His plan for his holiday is to paint, and to maintain a detached, disinterested perspective on everyone he meets, so that he can fit them into the mental painting or poem he imagines, his artist’s way of seeing the world. There the humans might be on a plane with nature, which “…instantly forges the spirit to a pristine purity and elevates it to the realm of pure poetry.”

You can hear how elevated his opinion of his own spirituality is, and his pride at knowing true art, as contrasted again and again with particular behaviors and with phenomena tangible or intangible that he calls “vulgar.” But he does truly have an eye and a feeling for beauty, demonstrated in many instances throughout the book.

He muses in detail about every aspect of the beauty of the the old woman who hosts him at a wayside inn. When he gets drenched by a rainstorm, he transforms the miserable aspects: “If I picture myself, a sodden figure moving in this vast inkwash world of cloud and rain shot through diagonally with a thousand silver arrows, not as myself but as some other person, there’s poetry in this moment.” When Sōseki wrote that scene in Kusamakura I wonder if he was thinking wryly about the attitude he might have had toward his own miserable years that he later pictured poetically: “Among English gentlemen I lived in misery, like a poor dog that had strayed among a pack of wolves.”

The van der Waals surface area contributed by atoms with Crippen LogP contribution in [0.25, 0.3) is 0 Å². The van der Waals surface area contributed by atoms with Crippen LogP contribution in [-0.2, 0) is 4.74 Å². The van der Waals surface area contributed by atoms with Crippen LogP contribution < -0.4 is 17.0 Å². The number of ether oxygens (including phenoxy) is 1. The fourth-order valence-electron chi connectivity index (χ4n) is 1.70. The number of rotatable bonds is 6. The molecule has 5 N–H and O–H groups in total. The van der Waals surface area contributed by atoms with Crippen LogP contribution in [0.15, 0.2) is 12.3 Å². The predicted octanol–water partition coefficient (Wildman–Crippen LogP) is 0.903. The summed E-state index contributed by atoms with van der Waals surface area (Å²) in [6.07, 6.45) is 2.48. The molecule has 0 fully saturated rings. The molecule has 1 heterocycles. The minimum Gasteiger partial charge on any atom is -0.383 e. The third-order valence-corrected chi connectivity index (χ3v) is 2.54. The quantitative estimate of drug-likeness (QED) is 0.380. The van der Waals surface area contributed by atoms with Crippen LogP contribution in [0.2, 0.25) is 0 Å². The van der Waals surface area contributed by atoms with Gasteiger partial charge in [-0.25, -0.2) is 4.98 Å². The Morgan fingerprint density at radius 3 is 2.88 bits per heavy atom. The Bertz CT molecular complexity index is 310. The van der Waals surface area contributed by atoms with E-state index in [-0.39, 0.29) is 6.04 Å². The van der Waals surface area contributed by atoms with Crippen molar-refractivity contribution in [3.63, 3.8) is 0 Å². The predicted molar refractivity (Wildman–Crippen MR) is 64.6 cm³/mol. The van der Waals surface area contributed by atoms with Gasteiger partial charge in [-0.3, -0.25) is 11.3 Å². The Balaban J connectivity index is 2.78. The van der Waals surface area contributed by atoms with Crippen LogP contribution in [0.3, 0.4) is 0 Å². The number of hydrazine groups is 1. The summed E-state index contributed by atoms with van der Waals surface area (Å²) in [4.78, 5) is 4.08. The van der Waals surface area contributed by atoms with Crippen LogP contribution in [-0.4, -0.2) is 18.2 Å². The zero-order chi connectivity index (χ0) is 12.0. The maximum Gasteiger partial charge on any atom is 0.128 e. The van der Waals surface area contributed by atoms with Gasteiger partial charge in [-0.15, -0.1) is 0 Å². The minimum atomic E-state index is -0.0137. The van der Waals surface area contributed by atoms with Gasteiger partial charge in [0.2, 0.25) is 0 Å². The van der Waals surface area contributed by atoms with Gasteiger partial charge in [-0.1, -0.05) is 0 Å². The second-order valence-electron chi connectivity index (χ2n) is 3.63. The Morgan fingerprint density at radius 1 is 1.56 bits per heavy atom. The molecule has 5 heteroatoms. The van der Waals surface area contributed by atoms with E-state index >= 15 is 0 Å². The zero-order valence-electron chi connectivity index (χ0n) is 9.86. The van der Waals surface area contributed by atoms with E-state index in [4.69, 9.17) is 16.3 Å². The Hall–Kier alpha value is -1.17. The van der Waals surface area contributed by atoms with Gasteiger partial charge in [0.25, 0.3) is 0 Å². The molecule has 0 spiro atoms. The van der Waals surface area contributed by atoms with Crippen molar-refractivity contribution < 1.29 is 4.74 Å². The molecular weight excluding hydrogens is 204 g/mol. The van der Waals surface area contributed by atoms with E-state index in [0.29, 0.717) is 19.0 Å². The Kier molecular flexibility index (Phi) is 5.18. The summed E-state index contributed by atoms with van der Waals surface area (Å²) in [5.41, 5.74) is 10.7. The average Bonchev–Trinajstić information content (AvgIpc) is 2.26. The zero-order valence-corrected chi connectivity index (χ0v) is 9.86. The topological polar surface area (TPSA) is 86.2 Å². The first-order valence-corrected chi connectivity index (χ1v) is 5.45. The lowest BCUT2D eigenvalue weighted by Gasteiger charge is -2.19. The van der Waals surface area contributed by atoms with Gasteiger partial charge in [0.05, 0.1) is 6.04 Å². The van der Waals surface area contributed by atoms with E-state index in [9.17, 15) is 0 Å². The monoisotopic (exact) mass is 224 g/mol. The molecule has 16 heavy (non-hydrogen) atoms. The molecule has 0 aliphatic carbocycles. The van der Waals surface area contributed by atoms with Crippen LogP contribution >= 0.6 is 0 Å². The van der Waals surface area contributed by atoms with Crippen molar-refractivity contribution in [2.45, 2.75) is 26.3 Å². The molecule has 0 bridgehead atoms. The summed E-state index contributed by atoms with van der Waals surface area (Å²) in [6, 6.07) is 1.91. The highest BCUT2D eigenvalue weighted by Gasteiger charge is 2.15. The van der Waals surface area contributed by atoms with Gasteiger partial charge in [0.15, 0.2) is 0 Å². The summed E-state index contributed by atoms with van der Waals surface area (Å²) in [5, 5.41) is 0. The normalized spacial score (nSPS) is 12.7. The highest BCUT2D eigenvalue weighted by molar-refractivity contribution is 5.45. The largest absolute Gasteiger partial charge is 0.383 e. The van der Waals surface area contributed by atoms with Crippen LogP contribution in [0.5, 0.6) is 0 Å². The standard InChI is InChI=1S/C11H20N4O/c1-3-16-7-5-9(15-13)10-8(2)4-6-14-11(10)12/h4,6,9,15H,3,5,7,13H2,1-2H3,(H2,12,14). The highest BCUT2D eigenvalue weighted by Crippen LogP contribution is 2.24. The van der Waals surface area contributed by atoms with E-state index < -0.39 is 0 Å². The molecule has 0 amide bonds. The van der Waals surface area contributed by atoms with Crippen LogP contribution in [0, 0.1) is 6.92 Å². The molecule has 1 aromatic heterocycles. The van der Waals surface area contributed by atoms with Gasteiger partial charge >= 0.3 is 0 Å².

Of such described scenes and experiences my favorite is this: “…times when the ineffable beauty around one, some presence one can scarcely grasp, mysteriously masters the heart….” For several pages he tries to capture with words this “ecstatic motion,” that “does not originate from outside,” and is tenuous only in that it is “ungraspable.”

With abandon the Painter describes pottery, landscapes, food and people, at times in such a way that a tea-sweet becomes food porn. Humans are considered, to use his image, heartlessly: “I shall aim to observe the people I meet from a lofty and transcendent perspective, and do my best to prevent any spark of human feeling from springing up between us. Thus, however animatedly they may move hither and yon, they won’t find it easy to make the leap across to my heart….”

This coolness is maintained even toward the forward and unattached young woman of the inn where he stays. They have occasional conversations and several provocative encounters, and she seems herself to be the sole element of potential plot, while he remains impassive. He is, however, very interested in her as a sublime object to be painted, if he could just figure out what is  missing from her face.

Elsewhere he muses over a question I had never heard posed before, and in the end I thought this dilemma was significant, too: “…whatever has motion is always finally vulgar…. Should we depict motion or stillness? — this is the great problem that governs the fate of us artists.”

I think that the Painter’s familiarity with the wider world and the culture of the West have made him a bit smug. He judges the West by the refinements of Japan, yes, but he also seems to have lost the modesty and restraint that are part of the Japanese expression of beauty, and can’t help revealing his arrogance to the reader.